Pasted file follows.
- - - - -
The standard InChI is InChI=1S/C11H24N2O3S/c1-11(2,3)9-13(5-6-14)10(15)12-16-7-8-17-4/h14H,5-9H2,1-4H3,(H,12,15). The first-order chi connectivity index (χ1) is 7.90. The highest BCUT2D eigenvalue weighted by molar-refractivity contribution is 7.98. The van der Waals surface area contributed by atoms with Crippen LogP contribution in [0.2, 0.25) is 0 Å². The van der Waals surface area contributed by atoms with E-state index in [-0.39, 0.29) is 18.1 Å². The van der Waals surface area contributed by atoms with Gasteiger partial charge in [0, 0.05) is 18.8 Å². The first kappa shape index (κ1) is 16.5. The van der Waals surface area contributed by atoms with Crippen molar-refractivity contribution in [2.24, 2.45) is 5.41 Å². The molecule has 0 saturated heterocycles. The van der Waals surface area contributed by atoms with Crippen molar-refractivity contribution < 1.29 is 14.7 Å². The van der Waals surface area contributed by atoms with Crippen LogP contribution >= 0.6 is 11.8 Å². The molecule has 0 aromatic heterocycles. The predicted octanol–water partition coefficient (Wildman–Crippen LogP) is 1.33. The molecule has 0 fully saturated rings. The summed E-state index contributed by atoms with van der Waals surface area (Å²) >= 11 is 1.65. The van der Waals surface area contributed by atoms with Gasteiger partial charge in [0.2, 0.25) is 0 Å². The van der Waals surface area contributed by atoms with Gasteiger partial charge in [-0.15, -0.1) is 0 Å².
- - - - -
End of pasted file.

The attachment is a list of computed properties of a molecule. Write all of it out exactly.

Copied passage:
The standard InChI is InChI=1S/C11H24N2O3S/c1-11(2,3)9-13(5-6-14)10(15)12-16-7-8-17-4/h14H,5-9H2,1-4H3,(H,12,15). The first-order chi connectivity index (χ1) is 7.90. The highest BCUT2D eigenvalue weighted by molar-refractivity contribution is 7.98. The van der Waals surface area contributed by atoms with Crippen LogP contribution in [0.2, 0.25) is 0 Å². The van der Waals surface area contributed by atoms with E-state index in [-0.39, 0.29) is 18.1 Å². The van der Waals surface area contributed by atoms with Gasteiger partial charge in [0, 0.05) is 18.8 Å². The first kappa shape index (κ1) is 16.5. The van der Waals surface area contributed by atoms with Crippen molar-refractivity contribution in [2.24, 2.45) is 5.41 Å². The molecule has 0 saturated heterocycles. The van der Waals surface area contributed by atoms with Crippen molar-refractivity contribution < 1.29 is 14.7 Å². The van der Waals surface area contributed by atoms with Crippen LogP contribution >= 0.6 is 11.8 Å². The molecule has 0 aromatic heterocycles. The predicted octanol–water partition coefficient (Wildman–Crippen LogP) is 1.33. The molecule has 0 fully saturated rings. The summed E-state index contributed by atoms with van der Waals surface area (Å²) >= 11 is 1.65. The van der Waals surface area contributed by atoms with Gasteiger partial charge in [0.2, 0.25) is 0 Å². The van der Waals surface area contributed by atoms with Gasteiger partial charge in [-0.15, -0.1) is 0 Å².